You’ve spent countless hours designing the best website for your business. You’ve agonized over every choice from the font type to the color scheme. It’s perfect. Then you launch and it’s just… *crickets* Wait, where are all the people? Has some apocalyptic event taken down the internet? What else could explain your immaculate site’s lack of visitors? One word: SEO. Okay, technically it’s an acronym for three words: Search Engine Optimization. Don’t worry, our SEO expert, Laura Johansen, is here to explain what it is and give her best advice for generating traffic with local SEO tips for small businesses.
SEO Tip Index:
What Is SEO
Why Care About Local SEO Tips?
How Does SEO Work?
Keywords: Focus Is Key
Local SEO Tips for Keyword Research
Building Better Content: Why Content is King
Local SEO Tips for Ranking with Content
Linking: The Importance of Connecting the Dots
Local SEO Tips: Getting Local Backlinks
Seems like the only time you won’t hit traffic is when you actually want to. Consider SEO the map that will lead the good kind of traffic right to your business’ online front door. Predictably, search engine optimization is all about enhancing the amount of traffic that comes to your site from search engines like Google, Yahoo!, or Bing.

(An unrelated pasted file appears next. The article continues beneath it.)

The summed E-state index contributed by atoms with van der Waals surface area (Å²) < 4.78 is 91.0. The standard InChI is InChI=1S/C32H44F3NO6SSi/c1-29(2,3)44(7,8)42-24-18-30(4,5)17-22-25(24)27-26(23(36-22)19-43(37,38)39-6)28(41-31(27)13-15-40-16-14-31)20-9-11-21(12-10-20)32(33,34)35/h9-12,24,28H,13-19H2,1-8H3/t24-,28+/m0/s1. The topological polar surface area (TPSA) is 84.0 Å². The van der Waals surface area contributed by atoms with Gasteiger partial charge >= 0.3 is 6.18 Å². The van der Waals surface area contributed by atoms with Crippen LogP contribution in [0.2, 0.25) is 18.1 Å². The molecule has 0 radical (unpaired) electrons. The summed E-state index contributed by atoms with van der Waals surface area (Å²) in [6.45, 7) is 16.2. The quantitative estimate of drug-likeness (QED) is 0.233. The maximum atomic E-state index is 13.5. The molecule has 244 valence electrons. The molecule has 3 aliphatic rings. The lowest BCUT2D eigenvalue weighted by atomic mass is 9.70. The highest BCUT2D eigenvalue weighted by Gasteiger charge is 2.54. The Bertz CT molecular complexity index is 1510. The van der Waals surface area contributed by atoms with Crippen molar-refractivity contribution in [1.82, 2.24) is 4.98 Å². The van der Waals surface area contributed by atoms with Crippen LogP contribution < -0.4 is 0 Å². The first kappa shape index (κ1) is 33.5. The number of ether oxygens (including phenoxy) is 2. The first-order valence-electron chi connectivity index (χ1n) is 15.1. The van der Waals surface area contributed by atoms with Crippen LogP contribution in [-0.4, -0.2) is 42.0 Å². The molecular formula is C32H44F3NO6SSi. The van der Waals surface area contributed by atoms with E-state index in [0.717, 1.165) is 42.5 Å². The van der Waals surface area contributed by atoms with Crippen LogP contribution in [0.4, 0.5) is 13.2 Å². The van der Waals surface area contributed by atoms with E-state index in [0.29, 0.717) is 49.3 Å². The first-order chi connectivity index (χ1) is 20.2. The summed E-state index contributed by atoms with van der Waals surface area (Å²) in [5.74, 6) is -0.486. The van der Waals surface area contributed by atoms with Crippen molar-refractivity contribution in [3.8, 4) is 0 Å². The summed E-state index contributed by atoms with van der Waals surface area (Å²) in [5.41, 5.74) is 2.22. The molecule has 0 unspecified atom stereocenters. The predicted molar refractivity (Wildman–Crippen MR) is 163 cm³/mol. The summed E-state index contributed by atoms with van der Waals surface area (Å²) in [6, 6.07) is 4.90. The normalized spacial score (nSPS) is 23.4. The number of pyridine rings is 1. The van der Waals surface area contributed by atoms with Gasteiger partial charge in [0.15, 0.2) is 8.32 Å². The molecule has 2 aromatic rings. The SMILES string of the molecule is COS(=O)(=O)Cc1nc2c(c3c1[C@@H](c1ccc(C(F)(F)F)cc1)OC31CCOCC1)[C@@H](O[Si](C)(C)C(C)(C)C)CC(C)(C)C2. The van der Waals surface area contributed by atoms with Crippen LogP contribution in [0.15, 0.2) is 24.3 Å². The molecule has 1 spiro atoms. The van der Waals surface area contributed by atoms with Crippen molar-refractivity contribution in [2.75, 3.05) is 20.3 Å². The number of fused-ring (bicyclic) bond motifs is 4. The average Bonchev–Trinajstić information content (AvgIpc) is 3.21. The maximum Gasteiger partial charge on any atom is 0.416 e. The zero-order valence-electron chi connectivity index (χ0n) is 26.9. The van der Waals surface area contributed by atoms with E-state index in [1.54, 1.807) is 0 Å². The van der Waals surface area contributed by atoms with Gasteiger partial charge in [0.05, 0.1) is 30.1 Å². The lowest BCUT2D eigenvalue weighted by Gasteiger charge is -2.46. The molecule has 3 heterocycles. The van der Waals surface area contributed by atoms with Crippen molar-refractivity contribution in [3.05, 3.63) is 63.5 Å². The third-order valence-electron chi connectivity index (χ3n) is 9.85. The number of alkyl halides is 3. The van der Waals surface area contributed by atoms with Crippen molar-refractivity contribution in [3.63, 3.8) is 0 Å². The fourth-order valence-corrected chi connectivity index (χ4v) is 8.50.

Whenever a customer types in a search related to your business, you want your website to show up in the top results. But without SEO, that’s not likely to happen. That’s what makes SEO such an important part of your website’s success.
Search engines have algorithms that look for specific signals to rank the relevancy and credibility of websites. Small business search engine optimization is all about building up the importance and validity around your focus of business.
It’s especially important for small businesses to define their SEO efforts even further using local SEO. That’s why, in addition to giving you basic SEO pointers, we’ll be adding local SEO tips to each section. We curated these SEO tips for small businesses to help you get noticed online and locally—because you likely need both to grow!
Local SEO refers to people in the immediate area of a business, and their searches related to both the business and location.
Basically, local SEO focuses on attracting traffic from people in your area. By thinking about what locals might be searching for, you can work on targeting that demographic.
As we’ve discussed, search engines use an algorithm to judge the best answers to a user’s question (i.e. whatever they typed into the search bar). This algorithm then ranks sites in order of perceived authority on the subject. By improving your SEO, you hope to snag one of those coveted top spots.